Spectroscopic detection and quantification of heme and heme degradation products

in: Analytical and Bioanalytical Chemistry (2012)
Neugebauer, Ute; März, Anne; Henkel, Thomas; Schmitt, Michael; Popp, Jürgen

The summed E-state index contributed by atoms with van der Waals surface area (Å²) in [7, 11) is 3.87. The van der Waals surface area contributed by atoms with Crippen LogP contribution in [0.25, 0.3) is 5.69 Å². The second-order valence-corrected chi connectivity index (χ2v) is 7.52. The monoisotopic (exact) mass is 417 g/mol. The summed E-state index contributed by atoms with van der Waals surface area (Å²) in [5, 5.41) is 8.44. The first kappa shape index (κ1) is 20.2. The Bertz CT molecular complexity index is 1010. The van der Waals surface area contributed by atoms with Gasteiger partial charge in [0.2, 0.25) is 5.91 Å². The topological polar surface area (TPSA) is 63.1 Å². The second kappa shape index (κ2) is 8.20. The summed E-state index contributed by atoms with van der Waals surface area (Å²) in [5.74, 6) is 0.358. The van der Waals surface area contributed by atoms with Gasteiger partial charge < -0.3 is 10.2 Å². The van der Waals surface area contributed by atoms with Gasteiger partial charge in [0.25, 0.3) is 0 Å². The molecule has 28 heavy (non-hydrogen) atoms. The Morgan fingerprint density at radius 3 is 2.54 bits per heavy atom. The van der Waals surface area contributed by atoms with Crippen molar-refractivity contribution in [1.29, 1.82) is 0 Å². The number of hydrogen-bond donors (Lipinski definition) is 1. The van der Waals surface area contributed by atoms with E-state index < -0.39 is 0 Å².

Heme and heme degradation products play critical roles in numerous biological phenomena which until now are only partially understood. One reason for that are the very low concentrations at which free heme, its complexes as well as the partly unstable degradation products occur in living cells. Therefore, powerful and specific detection methods are needed. In this contribution the potential of the non-destructive Raman spectroscopy for the detection, quantification and discrimination of heme and heme degradation products is investigated. Resonance Raman spectroscopy using different excitation wavelengths (413, 476, 532 and 752 nm) is employed to estimate the limit of detection for hemin, myoglobin, biliverdin and bilirubin. Concentrations in the low micromolar range (down to 3 :mol/L) could be reliably detected when utilizing the resonance enhancement effect. Furthermore, a systematic study on the SERS detection of hemin in the presence of other cellular components, such as the highly similar cytochrome c, DNA and the important antioxidant glutathione, is presented. A microfluidic device was used to reproducibly create a segmented flow of aqueous droplets and oil compartments. Those aqueous droplets acted as model chambers, representing a simplified cytosol environment where the analytes have to compete for the colloid. With the help of statistical analysis it was possible to detect and differentiate the pure substances as well as the binary mixtures and gain insights in their interaction.

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